by Karen Hery
There’s not much stirring as winter approaches St. Francis Park except the final work of a city sewer project along the walkway between the park area and the buildings of St. Francis of Assisi Catholic Church, but change is in the air.
St. Francis Park is managed and maintained by St. Francis parish with just one paid maintenance staff for all their facilities and a small crew of volunteers. Valerie Chapman, pastoral administrator for St. Francis, is actively looking over what options the church, neighborhood and community have to serve each other best in the coming years.
The block of land the park sits on at SE Stark between 11th and 12th is worth over $1 million according to city records. Talks between St. Francis and Catholic Charities held lots of promise last spring for much-needed seed money coming back into the church while still keeping the land for sale in charitable hands.
The proposal was for more affordable housing – a resource in short supply all over Portland and especially for those more down and out and struggling to get by in this inner city buffer zone between the light industrial buildings near the river and a back-to-back set of popular inner SE neighborhoods.
Not all the funding needed to make the project work is secure at this time so the proposal is on hold as only one future possibility.
Other proposals and queries have been coming in. Chapman works patiently and thoroughly on all of them as she has for 25 years in her role as the main liaison between the community, the diocese and the church committees who advise her every decision.
She is always happy to hear from neighbors interested in being a part of keeping a good park going. She also knows if she can’t actually keep a good, safe, well-maintained park going, there comes a time to shift gears. There’s been talk of neighbors coming together to raise the funds needed to buy the land. Chapman is understandably skeptical of this idea becoming a reality.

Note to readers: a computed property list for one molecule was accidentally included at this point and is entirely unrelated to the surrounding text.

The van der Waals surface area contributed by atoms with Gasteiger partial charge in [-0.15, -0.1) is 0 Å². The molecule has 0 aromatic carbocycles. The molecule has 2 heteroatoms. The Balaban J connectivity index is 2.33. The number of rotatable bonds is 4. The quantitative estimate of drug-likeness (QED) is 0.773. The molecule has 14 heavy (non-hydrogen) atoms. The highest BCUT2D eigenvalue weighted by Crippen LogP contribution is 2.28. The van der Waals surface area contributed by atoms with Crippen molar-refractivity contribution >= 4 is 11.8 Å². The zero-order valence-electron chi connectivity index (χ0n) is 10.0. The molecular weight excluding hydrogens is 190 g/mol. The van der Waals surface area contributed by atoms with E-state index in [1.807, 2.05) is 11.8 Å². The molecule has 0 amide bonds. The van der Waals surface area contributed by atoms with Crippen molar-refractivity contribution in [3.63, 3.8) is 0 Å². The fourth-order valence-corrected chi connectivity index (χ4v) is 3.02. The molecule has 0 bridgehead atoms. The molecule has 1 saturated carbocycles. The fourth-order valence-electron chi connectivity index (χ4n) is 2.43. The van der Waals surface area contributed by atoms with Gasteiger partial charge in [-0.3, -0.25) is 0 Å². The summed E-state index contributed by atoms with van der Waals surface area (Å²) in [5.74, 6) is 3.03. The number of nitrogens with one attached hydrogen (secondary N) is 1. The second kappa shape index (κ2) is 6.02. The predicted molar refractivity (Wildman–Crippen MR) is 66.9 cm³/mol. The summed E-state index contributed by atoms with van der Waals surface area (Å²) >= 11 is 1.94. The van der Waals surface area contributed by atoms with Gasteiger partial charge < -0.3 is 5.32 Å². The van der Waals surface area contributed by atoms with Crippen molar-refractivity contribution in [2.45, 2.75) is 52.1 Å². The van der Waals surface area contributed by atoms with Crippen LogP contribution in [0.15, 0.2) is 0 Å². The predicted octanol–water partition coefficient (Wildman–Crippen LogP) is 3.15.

Chapman was hired by the church back in 1988 in response to the closure of their school. She’s been through all the ups and downs of community park management: from play structures that couldn’t be insured to challenging debates on who should be using the public/private space.
Much has changed in the neighborhood since the sweet (but now aging and leaking) water-feature was put in with a wading pool at its end in the center of the park.
“The industrial area is jumping over us and reaching farther and farther up through the neighborhood,” Chapman explained describing the demographics of the land her parish serves.
Gone are the days when the parish ran a school that was 80% neighborhood kids not predominantly of the Catholic faith. These days she stewards a parish from the river to 28th and Madison to highway 84, where just 30% of the buildings are residential and only 12% are households with children.
Ironically, the best way to stave off a change in the park isn’t, at this point, as much about finding more funds for the park itself, but more about the parish finding other ways to fund the new building-wide heating system that must come from somewhere, new kitchen stoves and an upgrade to the showers the homeless rely on.
While windows are clearly in need of replacement and the buildings all beg for better flooring and fresh, protective paint, Eagle Roofing already completed a ½ price roofing project last November with fundraising paying for what wasn’t donated.
Even if donation angels arrive in full force in the coming years, Chapman doesn’t want to give any false assurances that St. Francis Park will remain a park forever.
There is no doubt she is determined to honor those that came before her and those that will come after in the decisions that get made on her watch.
“There will be no Walmart or purely market-rate housing,” Chapman says with confidence. “This parish is committed to the work of the inner city. We will just have to balance our strong environmental sense with our mission to the poor and move forward the best that we can.”